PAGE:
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What I Learned About Singing at Zumba Class

lesmills view time 2018-01-12 10:27

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When I was living in Santa Cruz during college there was a fabulous afro-cuban dance class downtown, with live drummers. Over a hundred people would show up for an hour of hip-swaying, butt-shaking tribal dance. I’m not a trained dancer and I could never get the moves down, but since I love to dance it was still loads of fun. Going to a Zumba class at my local Nashville gym once or twice a week is as close as I can get now to recreating those Santa Cruz days. The music isn’t live, but the dance moves from different cultures and the array of music from around the world still can make for a great time. The teacher can make or break a class, however. A good Zumba teacher knows lots of routines and can convey them easily, can keep everyone moving, and will look like they’re having fun all the while.
 
When my beloved Zumba teacher of several years switched careers, two different teachers took over her Tuesday and Thursday classes. I went to Marie’s class on Thursday and it was awful: she was clearly new to teaching Zumba and her inexperience showed. She only knew 25 minutes worth of dance routines, so we had to do the same clunky dances twice during the hour. She kept stopping to look at her notes during the routines. The music she chose was too disco-y. I tried her class a couple of times, then gave up and avoided it. That only left one other class I could take, Annie’s class on Tuesdays. She was a trained dancer and knew her stuff. I joined her class and stayed with it for several months.
 
As the months rolled on the classes became less and less fun. I realized that we always did the same routines, and that the moves seemed more militaristic than hip-swaying/African/Latin/Cuban-ish. Annie moved well, but she never looked like she was having any fun. She often looked liked she’d rather be at the movies with her boyfriend. 
 
Other people were voting with their feet, and Annie’s class size was steadily shrinking. I skipped it one week due to another commitment, and in desperation for exercise (this was in the dead of winter) I returned to Marie’s Thursday class. Holy moly, what a difference! She not only had collected a huge variety of music and learned a bunch of routines, she not only had learned how to signal us new fun moves as we all danced, but she exuded enthusiasm all the while. She clearly was having a blast teaching the class. She’d scamper up and dance with different students, and made sure she knew everyone’s name. New students of any level were welcomed with enthusiasm. She even played the quick “Jeopardy” theme twice during the hour, so we could all get water--no teacher had ever thought to add water break music to their mix. Everything about the class said “Whoever you are, come have some fun!” As I danced away I was filled with the sheer joy of dancing, something I hadn’t felt for many months.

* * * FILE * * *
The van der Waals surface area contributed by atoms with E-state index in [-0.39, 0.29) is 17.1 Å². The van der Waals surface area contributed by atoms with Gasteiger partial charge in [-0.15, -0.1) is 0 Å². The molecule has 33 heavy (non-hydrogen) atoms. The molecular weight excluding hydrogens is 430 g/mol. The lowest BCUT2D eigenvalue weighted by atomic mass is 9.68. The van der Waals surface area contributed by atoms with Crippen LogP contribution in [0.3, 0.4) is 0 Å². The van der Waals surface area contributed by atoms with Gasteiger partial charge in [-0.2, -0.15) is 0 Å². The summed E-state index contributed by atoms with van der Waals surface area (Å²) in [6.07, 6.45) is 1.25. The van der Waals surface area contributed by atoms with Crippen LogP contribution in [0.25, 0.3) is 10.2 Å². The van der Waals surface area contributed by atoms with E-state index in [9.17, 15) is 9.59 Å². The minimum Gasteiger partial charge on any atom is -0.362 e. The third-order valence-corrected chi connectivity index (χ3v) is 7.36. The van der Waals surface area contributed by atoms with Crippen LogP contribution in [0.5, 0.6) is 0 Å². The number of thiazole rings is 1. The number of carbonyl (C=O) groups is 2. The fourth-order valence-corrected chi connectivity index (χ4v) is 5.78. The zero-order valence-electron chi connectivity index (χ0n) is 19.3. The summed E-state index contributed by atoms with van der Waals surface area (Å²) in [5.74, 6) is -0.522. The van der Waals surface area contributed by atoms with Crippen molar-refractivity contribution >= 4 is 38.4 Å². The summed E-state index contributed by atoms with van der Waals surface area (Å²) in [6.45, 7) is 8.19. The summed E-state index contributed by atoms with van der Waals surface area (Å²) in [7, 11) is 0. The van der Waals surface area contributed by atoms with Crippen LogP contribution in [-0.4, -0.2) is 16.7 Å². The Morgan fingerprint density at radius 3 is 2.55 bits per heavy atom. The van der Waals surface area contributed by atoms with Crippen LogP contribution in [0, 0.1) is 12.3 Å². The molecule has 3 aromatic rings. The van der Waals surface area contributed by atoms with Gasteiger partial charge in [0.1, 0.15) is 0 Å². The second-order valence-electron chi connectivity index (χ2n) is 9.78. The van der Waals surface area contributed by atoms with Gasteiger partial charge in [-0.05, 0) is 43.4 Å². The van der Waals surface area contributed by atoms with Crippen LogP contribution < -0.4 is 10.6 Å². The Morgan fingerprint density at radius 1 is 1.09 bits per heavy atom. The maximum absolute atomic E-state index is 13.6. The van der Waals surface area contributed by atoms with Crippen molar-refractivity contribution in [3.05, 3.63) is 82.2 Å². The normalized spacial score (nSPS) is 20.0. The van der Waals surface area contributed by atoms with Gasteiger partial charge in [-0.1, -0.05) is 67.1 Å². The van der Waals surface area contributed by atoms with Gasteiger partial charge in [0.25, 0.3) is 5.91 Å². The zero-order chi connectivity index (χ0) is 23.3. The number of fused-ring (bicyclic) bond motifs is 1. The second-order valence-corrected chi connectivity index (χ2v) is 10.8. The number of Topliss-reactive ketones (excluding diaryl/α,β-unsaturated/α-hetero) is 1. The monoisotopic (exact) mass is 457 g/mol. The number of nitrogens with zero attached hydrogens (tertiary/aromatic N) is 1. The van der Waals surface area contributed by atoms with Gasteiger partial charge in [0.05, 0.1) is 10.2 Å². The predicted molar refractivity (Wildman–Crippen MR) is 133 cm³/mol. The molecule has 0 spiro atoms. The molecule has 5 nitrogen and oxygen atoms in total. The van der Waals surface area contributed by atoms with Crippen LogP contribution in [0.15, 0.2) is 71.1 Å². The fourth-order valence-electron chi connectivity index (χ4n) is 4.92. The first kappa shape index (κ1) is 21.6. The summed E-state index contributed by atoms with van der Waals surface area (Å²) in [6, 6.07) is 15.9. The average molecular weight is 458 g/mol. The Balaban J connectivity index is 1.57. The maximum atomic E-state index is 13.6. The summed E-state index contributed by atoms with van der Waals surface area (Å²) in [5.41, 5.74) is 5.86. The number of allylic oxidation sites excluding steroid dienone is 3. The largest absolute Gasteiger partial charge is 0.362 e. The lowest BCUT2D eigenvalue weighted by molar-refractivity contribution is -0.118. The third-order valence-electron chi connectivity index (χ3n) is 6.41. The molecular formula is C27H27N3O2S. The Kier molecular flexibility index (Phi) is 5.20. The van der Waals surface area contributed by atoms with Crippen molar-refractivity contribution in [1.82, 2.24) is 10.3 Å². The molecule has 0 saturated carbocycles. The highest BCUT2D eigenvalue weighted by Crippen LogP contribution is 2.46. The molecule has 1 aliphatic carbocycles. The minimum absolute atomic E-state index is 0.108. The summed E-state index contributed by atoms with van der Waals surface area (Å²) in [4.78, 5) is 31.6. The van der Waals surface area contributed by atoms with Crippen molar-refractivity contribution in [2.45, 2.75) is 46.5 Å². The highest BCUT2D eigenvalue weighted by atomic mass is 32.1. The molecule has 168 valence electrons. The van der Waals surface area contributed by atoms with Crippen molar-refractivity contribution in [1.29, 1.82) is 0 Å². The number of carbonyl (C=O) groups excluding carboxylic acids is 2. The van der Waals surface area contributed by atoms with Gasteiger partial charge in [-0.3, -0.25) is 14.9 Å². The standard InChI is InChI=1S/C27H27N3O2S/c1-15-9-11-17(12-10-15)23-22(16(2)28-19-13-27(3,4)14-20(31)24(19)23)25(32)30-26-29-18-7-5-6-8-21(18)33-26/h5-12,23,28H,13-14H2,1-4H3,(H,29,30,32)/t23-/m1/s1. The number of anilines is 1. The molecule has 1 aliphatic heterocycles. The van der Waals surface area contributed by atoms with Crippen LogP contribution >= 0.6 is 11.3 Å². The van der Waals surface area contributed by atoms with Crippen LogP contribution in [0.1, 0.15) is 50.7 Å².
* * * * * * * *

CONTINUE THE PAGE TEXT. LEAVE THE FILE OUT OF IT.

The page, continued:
So what does this have to do with singing? 
 
1) Don’t pigeonhole someone with an initial judgement. I gave a few lessons to someone years ago and pegged her early on as someone who needed lots of help-- and even then would probably never improve much. She disappeared for a year and then returned, telling me that during the year she’d been working with the recordings I’d made for her of our few lessons. She not only sounded fantastic, but she got a record deal six months later. I learned not to make hard and fast predictions about how quickly or how much a singer might improve. Wish I’d thought not to judge Marie so quickly as well!
 
2) Don’t pigeonhole yourself with a judgment about your singing. Just as with athletics, singing is partly mental. If you decide that you’ll never sing high (or powerfully, or in tune, or well enough to go pro, or whatever), you may be setting yourself up to fail. 
 
3) The joy factor is vital. Most people study voice or pursue careers as singers because they love to sing. Singing is one of the great joys of life. It engages you physically, emotionally, intellectually, and spiritually. If singing has been no fun for you lately, figure out why and make some changes. Recently I realized I’d been singing the same practice songs for way too long. I recorded some new practice songs and voila`, suddenly I was having fun again. 

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